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Missing: 176,000 cruise visitors

Missing: 176,000 cruise visitors

Tens of thousands of visitors are missing from New Zealand’s official annual tourism statistics, with the result that tourism’s value to the economy is understated.

Official visitor counts fail to include as many as 176,000 cruise passengers a year. Led by Cruise New Zealand, tourism industry organisations are calling on the Government to fully record the cruise sector’s contribution to New Zealand’s economy.

Cruise arrivals are now New Zealand’s third largest holiday market behind Australia and China, with an estimated 267,800 passengers landing here during the 2015-16 cruise season.

However, official visitor arrival and spending statistics are collected only at New Zealand’s international airports, so cruise passengers who arrive and leave on their ships (known as transit passengers) are overlooked, Cruise New Zealand Chairman Kevin O’Sullivan says.

“The irony is that while cruise transit passenger arrivals are excluded from the official count, the New Zealand Customs Service and the Ministry for Primary Industries are charging them the new Border Clearance Levy when they enter and depart New Zealand,” he says.

More accurate measurements of the size and value of the cruise sector would assist with local and regional government funding, infrastructure investments and resource management.

“Cruise New Zealand has been working on this issue with the Ministry of Business, Innovation and Employment. MBIE’s recent release of the New Zealand Tourism Dashboard is a significant step forward in the dissemination of tourism statistics, but a sizeable amount of insight is missing due to the non-inclusion of cruise statistics.”

Cruise New Zealand’s call is being supported by the Tourism Industry Association New Zealand (TIA), the Tourism Export Council of New Zealand (TEC) and Regional Tourism Organisations New Zealand (RTONZ).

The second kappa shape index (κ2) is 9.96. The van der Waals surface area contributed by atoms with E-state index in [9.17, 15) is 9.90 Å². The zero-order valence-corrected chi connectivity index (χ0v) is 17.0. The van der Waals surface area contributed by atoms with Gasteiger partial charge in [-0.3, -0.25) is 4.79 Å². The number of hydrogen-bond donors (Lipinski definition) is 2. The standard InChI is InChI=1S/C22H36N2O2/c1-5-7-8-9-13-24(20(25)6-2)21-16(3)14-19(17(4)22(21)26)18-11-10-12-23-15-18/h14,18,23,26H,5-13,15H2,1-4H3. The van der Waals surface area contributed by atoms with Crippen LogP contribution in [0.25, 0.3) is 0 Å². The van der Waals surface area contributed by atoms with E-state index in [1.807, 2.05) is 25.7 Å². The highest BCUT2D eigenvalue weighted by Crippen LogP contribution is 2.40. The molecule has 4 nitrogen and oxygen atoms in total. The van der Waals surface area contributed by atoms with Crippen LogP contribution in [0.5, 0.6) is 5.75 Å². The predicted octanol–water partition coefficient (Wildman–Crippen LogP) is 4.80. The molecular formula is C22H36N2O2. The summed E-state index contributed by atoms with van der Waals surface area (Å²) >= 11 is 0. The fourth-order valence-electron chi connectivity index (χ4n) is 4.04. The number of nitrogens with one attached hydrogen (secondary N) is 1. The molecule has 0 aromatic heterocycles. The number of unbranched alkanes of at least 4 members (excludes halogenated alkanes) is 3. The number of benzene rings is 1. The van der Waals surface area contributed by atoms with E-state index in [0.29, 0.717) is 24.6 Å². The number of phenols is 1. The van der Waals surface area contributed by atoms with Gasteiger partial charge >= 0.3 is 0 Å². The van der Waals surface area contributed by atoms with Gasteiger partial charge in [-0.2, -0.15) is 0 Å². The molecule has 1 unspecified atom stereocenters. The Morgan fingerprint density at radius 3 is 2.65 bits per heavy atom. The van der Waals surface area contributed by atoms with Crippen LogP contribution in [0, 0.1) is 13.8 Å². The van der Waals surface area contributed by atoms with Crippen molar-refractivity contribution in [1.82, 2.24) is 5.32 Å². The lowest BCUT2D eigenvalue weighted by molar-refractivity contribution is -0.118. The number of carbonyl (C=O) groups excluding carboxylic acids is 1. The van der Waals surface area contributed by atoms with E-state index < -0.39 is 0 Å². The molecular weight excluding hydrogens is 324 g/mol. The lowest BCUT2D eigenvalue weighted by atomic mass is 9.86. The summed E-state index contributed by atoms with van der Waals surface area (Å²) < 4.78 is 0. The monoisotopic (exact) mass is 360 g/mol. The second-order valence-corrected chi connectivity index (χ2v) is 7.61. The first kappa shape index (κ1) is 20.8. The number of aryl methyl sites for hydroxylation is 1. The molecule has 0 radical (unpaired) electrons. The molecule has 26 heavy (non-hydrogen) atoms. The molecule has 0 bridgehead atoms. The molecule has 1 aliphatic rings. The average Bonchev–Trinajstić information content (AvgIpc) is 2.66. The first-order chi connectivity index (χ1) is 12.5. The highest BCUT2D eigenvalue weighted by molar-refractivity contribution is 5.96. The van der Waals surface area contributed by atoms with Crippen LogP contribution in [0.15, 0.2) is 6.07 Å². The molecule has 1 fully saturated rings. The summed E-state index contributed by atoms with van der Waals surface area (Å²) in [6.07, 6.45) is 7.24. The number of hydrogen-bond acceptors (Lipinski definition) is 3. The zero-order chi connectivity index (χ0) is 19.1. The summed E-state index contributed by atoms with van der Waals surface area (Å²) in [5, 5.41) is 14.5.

TIA Chief Executive Chris Roberts says that it is only thanks to research commissioned by Cruise New Zealand that we know the cruise sector added $436 million to New Zealand’s economy in 2014-15 and supported 8365 jobs. In the 2015-2016 season, the number of passengers is expected to increase by 33% to 267,800 with 176,000 estimated to be transit passengers.

“The missing 176,000 is equivalent to all the annual visitors we get from Germany, France, Holland, Spain, Italy and Ireland combined,” Mr Roberts says.

“Cruise is playing an important part in helping the tourism industry achieve the Tourism 2025 goal of growing annual revenue to $41 billion by 2025. Other than where they board and leave a cruise ship, transit passengers are like any other visitors to New Zealand and should not be excluded from the official count. Doing so distorts the overall picture of international arrivals and their value. “

TEC Chief Executive Lesley Immink says it is important for regional ports like Tauranga, Napier and Nelson to understand the local impact of the cruise sector.

“If Cruise New Zealand did not do its own research, then we as a country and an economy would have no idea of the value of the cruise sector to New Zealand,” Ms Immink says.

RTONZ Executive Officer Charlie Ives says the lack of information makes it difficult to reliably measure the full impact of cruise visits to 20 ports around the country.

“Even though the tourism industry is smashing records this summer, it is still significantly under-valued because of the lack of cruise data,” he says.


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